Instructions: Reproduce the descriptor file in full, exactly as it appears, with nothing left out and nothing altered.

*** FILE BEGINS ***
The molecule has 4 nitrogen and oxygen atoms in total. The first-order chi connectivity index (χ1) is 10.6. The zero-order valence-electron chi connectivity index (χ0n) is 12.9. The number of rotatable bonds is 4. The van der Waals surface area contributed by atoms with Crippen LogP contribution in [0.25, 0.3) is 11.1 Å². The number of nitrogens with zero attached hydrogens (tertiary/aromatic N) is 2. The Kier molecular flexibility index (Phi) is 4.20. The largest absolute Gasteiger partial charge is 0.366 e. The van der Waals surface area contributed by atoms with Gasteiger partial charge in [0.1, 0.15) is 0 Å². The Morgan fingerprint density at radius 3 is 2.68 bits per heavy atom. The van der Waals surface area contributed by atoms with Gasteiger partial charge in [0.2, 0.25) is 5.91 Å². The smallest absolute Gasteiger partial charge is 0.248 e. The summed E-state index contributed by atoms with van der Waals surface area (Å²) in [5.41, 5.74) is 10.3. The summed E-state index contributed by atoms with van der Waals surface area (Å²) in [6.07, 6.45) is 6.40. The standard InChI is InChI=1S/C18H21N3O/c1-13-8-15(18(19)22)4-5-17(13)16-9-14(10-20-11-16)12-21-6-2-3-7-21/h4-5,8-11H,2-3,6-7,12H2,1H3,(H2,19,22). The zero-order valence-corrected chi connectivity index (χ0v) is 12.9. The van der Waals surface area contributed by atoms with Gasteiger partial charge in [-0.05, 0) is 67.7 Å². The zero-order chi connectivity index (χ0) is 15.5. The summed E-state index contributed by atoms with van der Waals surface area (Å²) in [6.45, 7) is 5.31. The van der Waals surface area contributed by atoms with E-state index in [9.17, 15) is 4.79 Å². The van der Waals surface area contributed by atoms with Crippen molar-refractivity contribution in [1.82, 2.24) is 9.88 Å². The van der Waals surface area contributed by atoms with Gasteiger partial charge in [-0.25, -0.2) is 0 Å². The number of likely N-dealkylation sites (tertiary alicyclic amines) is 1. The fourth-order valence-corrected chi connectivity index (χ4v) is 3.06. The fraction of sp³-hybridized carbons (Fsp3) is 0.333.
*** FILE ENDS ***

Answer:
The molecule has 4 nitrogen and oxygen atoms in total. The first-order chi connectivity index (χ1) is 10.6. The zero-order valence-electron chi connectivity index (χ0n) is 12.9. The number of rotatable bonds is 4. The van der Waals surface area contributed by atoms with Crippen LogP contribution in [0.25, 0.3) is 11.1 Å². The number of nitrogens with zero attached hydrogens (tertiary/aromatic N) is 2. The Kier molecular flexibility index (Phi) is 4.20. The largest absolute Gasteiger partial charge is 0.366 e. The van der Waals surface area contributed by atoms with Gasteiger partial charge in [0.1, 0.15) is 0 Å². The Morgan fingerprint density at radius 3 is 2.68 bits per heavy atom. The van der Waals surface area contributed by atoms with Gasteiger partial charge in [0.2, 0.25) is 5.91 Å². The smallest absolute Gasteiger partial charge is 0.248 e. The summed E-state index contributed by atoms with van der Waals surface area (Å²) in [5.41, 5.74) is 10.3. The summed E-state index contributed by atoms with van der Waals surface area (Å²) in [6.07, 6.45) is 6.40. The standard InChI is InChI=1S/C18H21N3O/c1-13-8-15(18(19)22)4-5-17(13)16-9-14(10-20-11-16)12-21-6-2-3-7-21/h4-5,8-11H,2-3,6-7,12H2,1H3,(H2,19,22). The zero-order valence-corrected chi connectivity index (χ0v) is 12.9. The van der Waals surface area contributed by atoms with Gasteiger partial charge in [-0.05, 0) is 67.7 Å². The zero-order chi connectivity index (χ0) is 15.5. The summed E-state index contributed by atoms with van der Waals surface area (Å²) in [6.45, 7) is 5.31. The van der Waals surface area contributed by atoms with E-state index in [9.17, 15) is 4.79 Å². The van der Waals surface area contributed by atoms with Crippen molar-refractivity contribution in [1.82, 2.24) is 9.88 Å². The van der Waals surface area contributed by atoms with Gasteiger partial charge in [-0.25, -0.2) is 0 Å². The number of likely N-dealkylation sites (tertiary alicyclic amines) is 1. The fourth-order valence-corrected chi connectivity index (χ4v) is 3.06. The fraction of sp³-hybridized carbons (Fsp3) is 0.333.